The government trained immigration, labor, and DHS frontline personnel, as well as immigration, public health, and MHD officers and Justices of the Peace, prosecutors, magistrates, and High Court justices on SOPs to better identify victims and refer to care, in cooperation with an NGO.  The government and an international organization trained frontline workers on an online case management information system.  The government trained defense, police, Coast Guard, and Central Prison employees on human trafficking awareness, migration risks, and the protocol when handling migrant children in cooperation with an NGO.  The government, with funding from an international organization, trained frontline workers to identify trafficking indicators of migrant children.  The government and an international organization trained residential care staff on identifying crimes against children, including trafficking.  The government, in coordination with and funded by an international organization, trained park rangers, hotel employees, tour guides, border management agents, and tourism police on trafficking indicators in the tourism industry.  Authorities also participated in an operation with counterparts from Latin America and the Caribbean to screen foreign undocumented adult migrants for trafficking indicators among those who entered the country via the Guatemala land border; the operation identified three foreign child victims who were later referred for care.

The government increased its prevention efforts.  The government continued to implement and fund the 2021-2023 NAP.  The A-TIP Council coordinated the government’s anti-trafficking efforts.  The Chief Executive Officer of MHD chaired the Council and also served simultaneously in several other official positions because of personnel and resource limitations.  The A-TIP Council was composed of key ministries and two NGOs.  The Council held one meeting, and its committees met multiple times.  Observers noted the A-TIP Council had developed into a policymaking and administrative agency.  The A-TIP Council reviewed the current NAP with stakeholders in preparation for a new NAP.  The A-TIP Council organized and hosted an anti-trafficking forum in collaboration with a foreign embassy.  After communication gaps were identified during the forum, the A-TIP Council built an anti-trafficking civil society organization network and held a symposium with civil society groups.  The government allocated 205,000 Belizean dollars ($102,500) for anti-trafficking activities during the reporting period, consistent with the past four years, of which 25,000 Belizean dollars ($12,500) went towards prevention activities.  In March 2023, the government increased the budget for the A-TIP Council for the next fiscal year to 558,000 Belizean dollars ($279,000).  Funding for each department’s anti-trafficking activities, and the amount for victim assistance, came out of the national budget.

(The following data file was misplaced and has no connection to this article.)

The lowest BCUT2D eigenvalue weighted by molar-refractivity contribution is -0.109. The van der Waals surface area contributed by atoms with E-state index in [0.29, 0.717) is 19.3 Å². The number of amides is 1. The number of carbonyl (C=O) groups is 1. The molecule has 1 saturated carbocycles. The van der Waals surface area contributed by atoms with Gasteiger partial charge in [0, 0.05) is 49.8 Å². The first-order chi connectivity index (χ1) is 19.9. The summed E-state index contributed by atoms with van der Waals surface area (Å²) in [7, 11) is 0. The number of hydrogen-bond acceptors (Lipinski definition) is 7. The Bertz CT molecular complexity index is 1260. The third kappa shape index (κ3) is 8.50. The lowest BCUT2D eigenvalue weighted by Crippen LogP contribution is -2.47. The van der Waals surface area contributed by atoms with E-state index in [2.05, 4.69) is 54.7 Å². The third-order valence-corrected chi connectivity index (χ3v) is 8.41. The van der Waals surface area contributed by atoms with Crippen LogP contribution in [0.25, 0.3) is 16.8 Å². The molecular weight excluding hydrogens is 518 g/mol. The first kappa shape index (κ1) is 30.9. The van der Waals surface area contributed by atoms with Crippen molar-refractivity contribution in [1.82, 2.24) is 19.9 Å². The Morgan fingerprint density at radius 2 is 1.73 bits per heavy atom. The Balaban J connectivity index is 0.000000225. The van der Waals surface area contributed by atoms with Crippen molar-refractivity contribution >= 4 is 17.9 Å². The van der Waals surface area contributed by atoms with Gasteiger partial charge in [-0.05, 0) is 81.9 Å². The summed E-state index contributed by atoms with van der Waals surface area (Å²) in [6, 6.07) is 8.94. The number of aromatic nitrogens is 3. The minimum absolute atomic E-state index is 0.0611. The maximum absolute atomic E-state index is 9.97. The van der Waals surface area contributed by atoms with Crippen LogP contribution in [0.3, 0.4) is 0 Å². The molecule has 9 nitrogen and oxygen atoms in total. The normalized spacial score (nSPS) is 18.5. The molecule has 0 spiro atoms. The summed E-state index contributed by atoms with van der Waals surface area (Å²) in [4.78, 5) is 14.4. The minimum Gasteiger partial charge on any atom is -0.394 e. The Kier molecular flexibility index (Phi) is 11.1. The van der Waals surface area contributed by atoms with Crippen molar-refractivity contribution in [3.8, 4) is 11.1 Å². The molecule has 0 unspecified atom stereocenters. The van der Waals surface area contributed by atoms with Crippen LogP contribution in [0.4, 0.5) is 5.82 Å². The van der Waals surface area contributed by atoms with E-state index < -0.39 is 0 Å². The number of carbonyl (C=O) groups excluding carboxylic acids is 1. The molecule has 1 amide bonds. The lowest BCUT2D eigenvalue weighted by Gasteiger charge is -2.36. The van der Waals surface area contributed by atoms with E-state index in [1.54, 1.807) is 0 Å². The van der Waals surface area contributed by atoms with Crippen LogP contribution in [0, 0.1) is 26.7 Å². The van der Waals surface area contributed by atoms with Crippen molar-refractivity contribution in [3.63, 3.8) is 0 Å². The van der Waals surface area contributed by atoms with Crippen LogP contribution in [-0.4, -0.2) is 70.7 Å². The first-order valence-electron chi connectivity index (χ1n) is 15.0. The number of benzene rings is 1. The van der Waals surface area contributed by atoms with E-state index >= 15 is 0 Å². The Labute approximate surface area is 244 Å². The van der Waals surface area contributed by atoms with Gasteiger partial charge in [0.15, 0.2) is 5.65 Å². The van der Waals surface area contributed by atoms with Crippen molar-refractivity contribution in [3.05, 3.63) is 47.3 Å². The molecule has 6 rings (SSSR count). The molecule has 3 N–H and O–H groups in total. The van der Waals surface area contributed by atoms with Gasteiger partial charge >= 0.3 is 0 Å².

The A-TIP Council’s Focal Point, which served as an interagency coordinator and manager, systematically documented the government’s efforts on human trafficking in the areas of prevention, prosecution, protection, and partnerships and maintained an associated database.  The A-TIP Council published its annual infographic on trafficking dynamics in the country in March 2023; the report was available to the public.  The government contributed data to studies conducted by a foreign university and an NGO to monitor the effectiveness of anti-trafficking efforts.  The government, with the financial support of an international organization, conducted a gap analysis to review the government’s overall effectiveness in combating trafficking; the report was made available to the public.  The A-TIP Council, in partnership with an NGO and with funding from a foreign donor, launched an 18-month awareness raising and training campaign targeting the national public transportation industry.  The government held awareness-raising sessions for telecommunications employees and liquor license inspectors.  The A-TIP Council created and disseminated an anti-trafficking video that aired at prime time across the country’s three principal television channels.  A-TIP Council members conducted awareness-raising activities on television, on social media, and at in-person events.  All awareness-raising materials were available in English and Spanish at no cost.  The A-TIP Council provided technical guidance, reviewed campaign materials, and served as subject matter experts to ensure messaging did not legitimize or perpetuate harmful or racialized narratives about what victims, survivors, and perpetrators looked like; images and language were adapted from an international organization website to maintain international standards.  The government did not operate or fund a trafficking hotline.  An NGO operated a 24-hour hotline for all crimes.  The police reported three trafficking investigations resulted from hotline calls, compared with none in the previous reporting period.